Amid international calls on the government to lift a state of emergency (OHAL) that was declared in Turkey on July 20, five days after a failed coup attempt on July 15, 2016, President Recep Tayyip Erdoğan said the daily lives of citizens have not been affected by emergency rule.
In a speech for the 178th anniversary of the establishment of the gendarmerie on Wednesday, Erdoğan said, “None of our citizens’ daily lives have so far been influenced by the state of emergency.”
Despite calls from international rights organizations and the European Union, Erdoğan had promised at the end of May not to end the ongoing state of emergency and called for the continuance of a witch-hunt against the faith-based Gülen movement, during the third extraordinary congress of the ruling Justice and Development Party (AKP).
Speaking to the crowd at the Ankara Sports Hall, Erdoğan had then said: “They ask when OHAL will be lifted. In my country, there was an attempt to destroy the state. How can you ask when OHAL will be lifted? It will not be lifted. Why should OHAL be lifted before this county reaches peace and prosperity?”
On April 18 Parliament approved a three-month extension to the state of emergency, which allows the government to issue decrees that have the force of the law and do not need to be approved by Parliament.
The extension decision was criticized by organizations such as Human Rights Watch, which said the Cabinet decision to extend emergency rule would further endanger human rights and the rule of law, which were already badly damaged in Turkey under the state of emergency.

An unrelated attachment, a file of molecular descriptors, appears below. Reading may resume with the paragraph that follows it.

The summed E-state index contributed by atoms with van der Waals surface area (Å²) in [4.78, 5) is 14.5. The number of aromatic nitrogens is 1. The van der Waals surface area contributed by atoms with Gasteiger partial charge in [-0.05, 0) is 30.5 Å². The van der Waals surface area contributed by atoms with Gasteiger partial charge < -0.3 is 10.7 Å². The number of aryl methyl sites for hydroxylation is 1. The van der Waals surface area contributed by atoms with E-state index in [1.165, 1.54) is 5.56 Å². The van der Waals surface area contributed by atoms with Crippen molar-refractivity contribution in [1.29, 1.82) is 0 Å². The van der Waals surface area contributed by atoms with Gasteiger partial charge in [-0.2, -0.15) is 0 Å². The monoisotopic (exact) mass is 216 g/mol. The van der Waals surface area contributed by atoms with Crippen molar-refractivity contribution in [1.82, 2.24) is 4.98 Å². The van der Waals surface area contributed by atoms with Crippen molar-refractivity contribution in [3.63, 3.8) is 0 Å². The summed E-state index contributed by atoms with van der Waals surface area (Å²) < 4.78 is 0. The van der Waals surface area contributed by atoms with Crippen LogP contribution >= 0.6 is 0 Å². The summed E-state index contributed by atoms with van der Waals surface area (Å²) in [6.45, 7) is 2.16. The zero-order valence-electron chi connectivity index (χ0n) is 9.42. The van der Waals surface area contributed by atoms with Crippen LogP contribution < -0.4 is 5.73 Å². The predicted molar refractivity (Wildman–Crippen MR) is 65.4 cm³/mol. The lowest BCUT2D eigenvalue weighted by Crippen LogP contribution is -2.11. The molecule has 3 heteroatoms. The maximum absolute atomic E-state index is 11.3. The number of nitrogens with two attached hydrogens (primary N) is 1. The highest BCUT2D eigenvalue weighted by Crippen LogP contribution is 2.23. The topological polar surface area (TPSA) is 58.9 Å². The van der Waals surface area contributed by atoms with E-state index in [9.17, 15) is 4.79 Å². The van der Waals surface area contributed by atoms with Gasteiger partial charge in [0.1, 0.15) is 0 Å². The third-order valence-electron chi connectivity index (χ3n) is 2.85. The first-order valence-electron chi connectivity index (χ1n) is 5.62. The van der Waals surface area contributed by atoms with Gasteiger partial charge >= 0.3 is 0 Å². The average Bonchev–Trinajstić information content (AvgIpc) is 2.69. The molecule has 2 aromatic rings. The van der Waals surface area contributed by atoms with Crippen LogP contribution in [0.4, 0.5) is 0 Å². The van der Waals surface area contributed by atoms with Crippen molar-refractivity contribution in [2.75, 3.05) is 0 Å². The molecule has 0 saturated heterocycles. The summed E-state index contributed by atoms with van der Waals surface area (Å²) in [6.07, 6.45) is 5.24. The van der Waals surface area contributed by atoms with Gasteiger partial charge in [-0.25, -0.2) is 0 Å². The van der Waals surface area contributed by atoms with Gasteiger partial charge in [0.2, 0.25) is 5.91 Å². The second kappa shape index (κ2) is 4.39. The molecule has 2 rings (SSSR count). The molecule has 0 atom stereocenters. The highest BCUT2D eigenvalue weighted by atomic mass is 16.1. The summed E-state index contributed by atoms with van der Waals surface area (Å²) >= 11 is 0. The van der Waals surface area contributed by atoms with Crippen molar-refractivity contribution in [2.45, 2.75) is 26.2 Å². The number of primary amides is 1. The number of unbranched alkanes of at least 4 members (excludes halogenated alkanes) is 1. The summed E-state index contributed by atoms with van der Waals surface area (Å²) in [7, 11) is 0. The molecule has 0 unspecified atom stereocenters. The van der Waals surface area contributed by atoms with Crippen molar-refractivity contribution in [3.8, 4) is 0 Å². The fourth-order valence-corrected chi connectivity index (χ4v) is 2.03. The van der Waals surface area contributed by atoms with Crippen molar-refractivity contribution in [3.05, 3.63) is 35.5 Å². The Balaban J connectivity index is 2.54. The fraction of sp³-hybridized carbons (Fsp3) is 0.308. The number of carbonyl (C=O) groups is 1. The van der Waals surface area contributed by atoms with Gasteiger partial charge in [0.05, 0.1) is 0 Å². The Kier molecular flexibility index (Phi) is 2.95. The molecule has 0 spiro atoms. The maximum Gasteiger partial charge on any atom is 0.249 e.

A letter written in April to Frederica Mogherini, EU high representative for foreign affairs and security policy, and Donald Tusk, president of the European Council, by a group of human rights and journalist organizations expressed concern about yet another extension of the state of emergency in Turkey, saying that “the far-reaching discretionary powers exercised by the Turkish authorities during the nine months of the state of emergency have deeply undermined the rule of law and human rights safeguards.”
A total of 942 companies with a combined value of TL 40.5 billion and 44,868 employees have been seized by the government.
At least 161,751 people were detained or investigated and 50,334 people were arrested in Turkey in the framework of the Turkish government’s massive post-coup witch hunt campaign targeting alleged members of the Gülen movement since the controversial coup attempt on July 15, 2016, according to statistics reported by state-run Anadolu news agency by basing on information taken from the officials from Turkey’s Justice Minsitry on June 13. (SCF with turkishminute.com) June 14, 2017